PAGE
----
The Moore County Board of Education has already adopted an academic calendar for the coming year, but a local bill pending review in a state legislative committee could give Moore County Schools the latitude to start the school year earlier in August.
School board members have long lobbied for more flexibility from the state when it comes to decisions about when the school year starts and ends. But in addition to mandating that the school year have 185 days, or 1,025 hours of class time, North Carolina also sets fairly tight limits on when that class time can be scheduled.
Current state law prohibits schools from starting earlier than the Monday closest to Aug. 26, and sets the Friday closest to June 11 as the last possible end date. Charter and year-round schools are exempt from those guidelines.
That has the greatest effect on high school students, who are usually left taking exams and state End-of-Course tests for their fall semester classes in mid-January rather than closing out the semester before Christmas break.
“One of the board’s legislative priorities has centered on calendar flexibility in past years, especially in respect to the desire to end the first semester prior to the December break and provide more alignment with the community college calendar,” Mike Metcalf, Moore County Schools’ executive officer for academics and student support services, told the board earlier this month.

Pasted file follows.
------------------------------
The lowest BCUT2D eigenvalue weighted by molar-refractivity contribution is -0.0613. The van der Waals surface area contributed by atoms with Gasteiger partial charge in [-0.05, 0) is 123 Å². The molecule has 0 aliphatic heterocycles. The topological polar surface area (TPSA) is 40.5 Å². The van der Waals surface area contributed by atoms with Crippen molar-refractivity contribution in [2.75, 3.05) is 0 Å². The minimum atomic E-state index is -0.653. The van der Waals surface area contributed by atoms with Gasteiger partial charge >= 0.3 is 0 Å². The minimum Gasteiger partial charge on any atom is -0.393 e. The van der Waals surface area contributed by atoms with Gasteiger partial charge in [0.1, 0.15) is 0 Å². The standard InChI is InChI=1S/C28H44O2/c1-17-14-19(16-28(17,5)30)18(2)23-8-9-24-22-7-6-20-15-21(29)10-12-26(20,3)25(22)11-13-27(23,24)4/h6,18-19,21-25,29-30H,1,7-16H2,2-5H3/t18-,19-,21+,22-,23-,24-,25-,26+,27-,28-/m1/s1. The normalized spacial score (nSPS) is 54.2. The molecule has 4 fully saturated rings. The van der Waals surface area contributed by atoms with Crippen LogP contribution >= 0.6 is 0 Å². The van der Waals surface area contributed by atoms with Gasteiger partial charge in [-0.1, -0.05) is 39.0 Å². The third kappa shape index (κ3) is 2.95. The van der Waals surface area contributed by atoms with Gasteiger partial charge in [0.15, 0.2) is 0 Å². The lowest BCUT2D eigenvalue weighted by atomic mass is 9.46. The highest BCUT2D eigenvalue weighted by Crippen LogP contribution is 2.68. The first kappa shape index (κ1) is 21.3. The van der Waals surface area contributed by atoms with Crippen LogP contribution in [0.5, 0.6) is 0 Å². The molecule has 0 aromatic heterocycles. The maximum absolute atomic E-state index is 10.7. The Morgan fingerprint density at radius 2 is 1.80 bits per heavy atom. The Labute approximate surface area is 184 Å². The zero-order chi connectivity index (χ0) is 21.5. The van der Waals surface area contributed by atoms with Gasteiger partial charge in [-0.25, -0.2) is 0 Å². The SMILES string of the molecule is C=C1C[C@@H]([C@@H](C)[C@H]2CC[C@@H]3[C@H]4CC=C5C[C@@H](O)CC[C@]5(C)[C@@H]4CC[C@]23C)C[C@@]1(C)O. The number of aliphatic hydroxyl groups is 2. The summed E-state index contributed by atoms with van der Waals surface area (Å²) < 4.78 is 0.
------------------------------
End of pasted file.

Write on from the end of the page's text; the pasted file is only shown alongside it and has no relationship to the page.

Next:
Nearly two years ago the school board attempted to circumvent the state’s school calendar law with the passage of what was labeled an “innovative year-round” calendar that would have started the 2020-2021 year on Aug. 10 and included a pair of four-week “intersessions” during the coming summer.
“We thought that it would meet the definition of a year-round calendar, other districts were doing that, we were modeling around that. However we were informed that would not be allowed by the General Assembly, so we had to push that to the side,” said Metcalf.
“We were allowed to open up earlier this year, but at this point there is no flexibility that would allow us to do that again for the 2021-2022 school year.”
Even without that “year-round” calendar, schools were able to start earlier this past August after North Carolina’s legislature, prompted by the coronavirus pandemic, amended its rules slightly for the current year only.
Starting a week earlier than usual gave Moore County Schools room to end the second nine weeks’ grading period in December.
But it was with the traditional rules back in effect that the board moved earlier this month to approve a calendar for Moore County Schools’ 2021-2022 year.
That proposed calendar, which emerged from a committee of parents, teachers and administrators, drew more than 320 responses when it was put up for public comment in January. Only about 40 percent of those were supportive of the calendar. More than 100 comments objected to the first semester once again extending beyond Christmas break.
The calendar the board adopted starts the school year on Aug. 23 and ends the first semester on Jan. 14, 2022. The second semester will start on Jan. 19 and the last scheduled day of classes is June 8, 2022.